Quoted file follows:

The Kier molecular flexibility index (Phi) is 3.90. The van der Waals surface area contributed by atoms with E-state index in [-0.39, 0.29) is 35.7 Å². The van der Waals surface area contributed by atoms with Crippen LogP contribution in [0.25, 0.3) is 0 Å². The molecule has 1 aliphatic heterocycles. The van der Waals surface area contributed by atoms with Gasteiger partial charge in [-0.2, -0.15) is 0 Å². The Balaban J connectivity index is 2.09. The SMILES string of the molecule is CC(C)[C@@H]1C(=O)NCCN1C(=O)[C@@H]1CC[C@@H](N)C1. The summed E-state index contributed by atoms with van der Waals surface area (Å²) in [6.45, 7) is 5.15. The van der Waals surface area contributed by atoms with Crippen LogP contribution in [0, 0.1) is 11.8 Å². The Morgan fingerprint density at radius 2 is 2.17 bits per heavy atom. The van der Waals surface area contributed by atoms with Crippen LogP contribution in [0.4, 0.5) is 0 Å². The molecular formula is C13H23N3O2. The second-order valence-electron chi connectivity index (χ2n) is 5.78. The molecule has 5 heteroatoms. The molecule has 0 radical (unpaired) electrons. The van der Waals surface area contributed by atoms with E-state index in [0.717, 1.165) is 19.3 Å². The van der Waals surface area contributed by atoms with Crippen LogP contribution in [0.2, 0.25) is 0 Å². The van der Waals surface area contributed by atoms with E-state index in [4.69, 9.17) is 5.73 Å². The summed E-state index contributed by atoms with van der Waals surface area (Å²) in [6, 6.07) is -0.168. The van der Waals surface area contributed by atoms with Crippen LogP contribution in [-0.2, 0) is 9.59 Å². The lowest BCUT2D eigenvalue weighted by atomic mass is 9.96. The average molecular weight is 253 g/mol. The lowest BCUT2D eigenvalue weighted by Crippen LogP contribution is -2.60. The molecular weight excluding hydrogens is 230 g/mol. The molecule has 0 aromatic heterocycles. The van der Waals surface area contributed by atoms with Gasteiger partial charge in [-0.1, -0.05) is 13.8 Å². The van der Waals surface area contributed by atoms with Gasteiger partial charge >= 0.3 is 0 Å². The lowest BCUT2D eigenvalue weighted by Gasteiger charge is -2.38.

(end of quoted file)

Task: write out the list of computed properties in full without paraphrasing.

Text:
The Kier molecular flexibility index (Phi) is 3.90. The van der Waals surface area contributed by atoms with E-state index in [-0.39, 0.29) is 35.7 Å². The van der Waals surface area contributed by atoms with Crippen LogP contribution in [0.25, 0.3) is 0 Å². The molecule has 1 aliphatic heterocycles. The van der Waals surface area contributed by atoms with Gasteiger partial charge in [-0.2, -0.15) is 0 Å². The Balaban J connectivity index is 2.09. The SMILES string of the molecule is CC(C)[C@@H]1C(=O)NCCN1C(=O)[C@@H]1CC[C@@H](N)C1. The summed E-state index contributed by atoms with van der Waals surface area (Å²) in [6.45, 7) is 5.15. The van der Waals surface area contributed by atoms with Crippen LogP contribution in [0, 0.1) is 11.8 Å². The Morgan fingerprint density at radius 2 is 2.17 bits per heavy atom. The van der Waals surface area contributed by atoms with Crippen LogP contribution in [0.4, 0.5) is 0 Å². The molecular formula is C13H23N3O2. The second-order valence-electron chi connectivity index (χ2n) is 5.78. The molecule has 5 heteroatoms. The molecule has 0 radical (unpaired) electrons. The van der Waals surface area contributed by atoms with E-state index in [0.717, 1.165) is 19.3 Å². The van der Waals surface area contributed by atoms with Crippen LogP contribution in [0.2, 0.25) is 0 Å². The van der Waals surface area contributed by atoms with E-state index in [4.69, 9.17) is 5.73 Å². The summed E-state index contributed by atoms with van der Waals surface area (Å²) in [6, 6.07) is -0.168. The van der Waals surface area contributed by atoms with Crippen LogP contribution in [-0.2, 0) is 9.59 Å². The lowest BCUT2D eigenvalue weighted by atomic mass is 9.96. The average molecular weight is 253 g/mol. The lowest BCUT2D eigenvalue weighted by Crippen LogP contribution is -2.60. The molecular weight excluding hydrogens is 230 g/mol. The molecule has 0 aromatic heterocycles. The van der Waals surface area contributed by atoms with Gasteiger partial charge in [-0.1, -0.05) is 13.8 Å². The van der Waals surface area contributed by atoms with Gasteiger partial charge >= 0.3 is 0 Å². The lowest BCUT2D eigenvalue weighted by Gasteiger charge is -2.38.